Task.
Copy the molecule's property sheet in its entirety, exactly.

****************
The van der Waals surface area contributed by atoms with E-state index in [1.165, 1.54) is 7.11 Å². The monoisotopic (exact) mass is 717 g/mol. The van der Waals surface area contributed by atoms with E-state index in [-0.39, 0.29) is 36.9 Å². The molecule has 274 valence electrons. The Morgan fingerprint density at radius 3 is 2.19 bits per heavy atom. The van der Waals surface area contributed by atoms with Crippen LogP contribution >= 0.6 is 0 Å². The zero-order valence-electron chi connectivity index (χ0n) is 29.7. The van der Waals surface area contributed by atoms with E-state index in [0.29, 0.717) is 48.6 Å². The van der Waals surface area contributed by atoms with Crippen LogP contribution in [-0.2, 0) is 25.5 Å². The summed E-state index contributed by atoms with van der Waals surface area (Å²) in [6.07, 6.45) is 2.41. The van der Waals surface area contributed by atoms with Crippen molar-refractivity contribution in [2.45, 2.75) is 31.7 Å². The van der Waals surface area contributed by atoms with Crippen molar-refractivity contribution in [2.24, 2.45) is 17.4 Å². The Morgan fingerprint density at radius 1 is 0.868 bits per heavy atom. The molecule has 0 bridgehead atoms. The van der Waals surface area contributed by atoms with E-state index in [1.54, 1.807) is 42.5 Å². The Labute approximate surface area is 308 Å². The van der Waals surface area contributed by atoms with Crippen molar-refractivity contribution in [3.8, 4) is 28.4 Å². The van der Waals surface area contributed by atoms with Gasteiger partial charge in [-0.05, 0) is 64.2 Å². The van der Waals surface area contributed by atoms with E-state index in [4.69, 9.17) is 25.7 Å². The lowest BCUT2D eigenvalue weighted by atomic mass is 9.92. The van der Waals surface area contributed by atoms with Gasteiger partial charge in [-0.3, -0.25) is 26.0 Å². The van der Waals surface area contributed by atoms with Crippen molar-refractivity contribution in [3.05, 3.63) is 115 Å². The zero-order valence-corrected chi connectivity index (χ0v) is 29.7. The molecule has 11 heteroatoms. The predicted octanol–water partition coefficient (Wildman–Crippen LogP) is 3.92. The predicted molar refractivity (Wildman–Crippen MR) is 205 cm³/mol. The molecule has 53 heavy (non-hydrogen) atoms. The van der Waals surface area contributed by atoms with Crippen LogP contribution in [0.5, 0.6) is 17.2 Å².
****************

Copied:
The van der Waals surface area contributed by atoms with E-state index in [1.165, 1.54) is 7.11 Å². The monoisotopic (exact) mass is 717 g/mol. The van der Waals surface area contributed by atoms with E-state index in [-0.39, 0.29) is 36.9 Å². The molecule has 274 valence electrons. The Morgan fingerprint density at radius 3 is 2.19 bits per heavy atom. The van der Waals surface area contributed by atoms with Crippen LogP contribution >= 0.6 is 0 Å². The zero-order valence-electron chi connectivity index (χ0n) is 29.7. The van der Waals surface area contributed by atoms with E-state index in [0.29, 0.717) is 48.6 Å². The van der Waals surface area contributed by atoms with Crippen LogP contribution in [-0.2, 0) is 25.5 Å². The summed E-state index contributed by atoms with van der Waals surface area (Å²) in [6.07, 6.45) is 2.41. The van der Waals surface area contributed by atoms with Crippen molar-refractivity contribution in [2.45, 2.75) is 31.7 Å². The van der Waals surface area contributed by atoms with Crippen molar-refractivity contribution in [2.24, 2.45) is 17.4 Å². The Morgan fingerprint density at radius 1 is 0.868 bits per heavy atom. The molecule has 0 bridgehead atoms. The van der Waals surface area contributed by atoms with E-state index in [1.54, 1.807) is 42.5 Å². The Labute approximate surface area is 308 Å². The van der Waals surface area contributed by atoms with Crippen molar-refractivity contribution in [3.8, 4) is 28.4 Å². The van der Waals surface area contributed by atoms with Gasteiger partial charge in [-0.05, 0) is 64.2 Å². The van der Waals surface area contributed by atoms with E-state index in [4.69, 9.17) is 25.7 Å². The lowest BCUT2D eigenvalue weighted by atomic mass is 9.92. The van der Waals surface area contributed by atoms with Gasteiger partial charge in [-0.3, -0.25) is 26.0 Å². The van der Waals surface area contributed by atoms with Crippen molar-refractivity contribution in [3.05, 3.63) is 115 Å². The zero-order valence-corrected chi connectivity index (χ0v) is 29.7. The molecule has 11 heteroatoms. The predicted octanol–water partition coefficient (Wildman–Crippen LogP) is 3.92. The predicted molar refractivity (Wildman–Crippen MR) is 205 cm³/mol. The molecule has 53 heavy (non-hydrogen) atoms. The van der Waals surface area contributed by atoms with Crippen LogP contribution in [0.5, 0.6) is 17.2 Å².